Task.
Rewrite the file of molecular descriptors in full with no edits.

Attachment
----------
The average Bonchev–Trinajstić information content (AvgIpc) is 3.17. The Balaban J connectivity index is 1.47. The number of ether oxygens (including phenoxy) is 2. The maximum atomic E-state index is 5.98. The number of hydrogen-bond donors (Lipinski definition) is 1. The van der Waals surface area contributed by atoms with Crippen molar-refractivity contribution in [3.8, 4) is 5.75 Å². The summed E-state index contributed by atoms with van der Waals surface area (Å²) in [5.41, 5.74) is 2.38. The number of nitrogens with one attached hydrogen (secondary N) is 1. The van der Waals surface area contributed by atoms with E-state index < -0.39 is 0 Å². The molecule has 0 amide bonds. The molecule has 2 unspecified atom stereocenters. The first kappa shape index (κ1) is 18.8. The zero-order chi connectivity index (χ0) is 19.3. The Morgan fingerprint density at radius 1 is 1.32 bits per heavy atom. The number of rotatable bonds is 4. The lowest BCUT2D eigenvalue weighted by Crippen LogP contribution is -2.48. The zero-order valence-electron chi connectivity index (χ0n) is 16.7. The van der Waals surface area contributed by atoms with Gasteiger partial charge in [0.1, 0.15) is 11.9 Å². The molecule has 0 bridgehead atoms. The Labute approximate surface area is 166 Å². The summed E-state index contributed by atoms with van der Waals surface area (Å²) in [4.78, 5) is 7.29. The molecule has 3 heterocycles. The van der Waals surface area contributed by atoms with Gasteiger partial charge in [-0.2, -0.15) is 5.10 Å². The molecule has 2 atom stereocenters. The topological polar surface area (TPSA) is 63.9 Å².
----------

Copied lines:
The average Bonchev–Trinajstić information content (AvgIpc) is 3.17. The Balaban J connectivity index is 1.47. The number of ether oxygens (including phenoxy) is 2. The maximum atomic E-state index is 5.98. The number of hydrogen-bond donors (Lipinski definition) is 1. The van der Waals surface area contributed by atoms with Crippen molar-refractivity contribution in [3.8, 4) is 5.75 Å². The summed E-state index contributed by atoms with van der Waals surface area (Å²) in [5.41, 5.74) is 2.38. The number of nitrogens with one attached hydrogen (secondary N) is 1. The van der Waals surface area contributed by atoms with E-state index < -0.39 is 0 Å². The molecule has 0 amide bonds. The molecule has 2 unspecified atom stereocenters. The first kappa shape index (κ1) is 18.8. The zero-order chi connectivity index (χ0) is 19.3. The Morgan fingerprint density at radius 1 is 1.32 bits per heavy atom. The number of rotatable bonds is 4. The lowest BCUT2D eigenvalue weighted by Crippen LogP contribution is -2.48. The zero-order valence-electron chi connectivity index (χ0n) is 16.7. The van der Waals surface area contributed by atoms with Gasteiger partial charge in [0.1, 0.15) is 11.9 Å². The molecule has 0 bridgehead atoms. The Labute approximate surface area is 166 Å². The summed E-state index contributed by atoms with van der Waals surface area (Å²) in [4.78, 5) is 7.29. The molecule has 3 heterocycles. The van der Waals surface area contributed by atoms with Gasteiger partial charge in [-0.2, -0.15) is 5.10 Å². The molecule has 2 atom stereocenters. The topological polar surface area (TPSA) is 63.9 Å².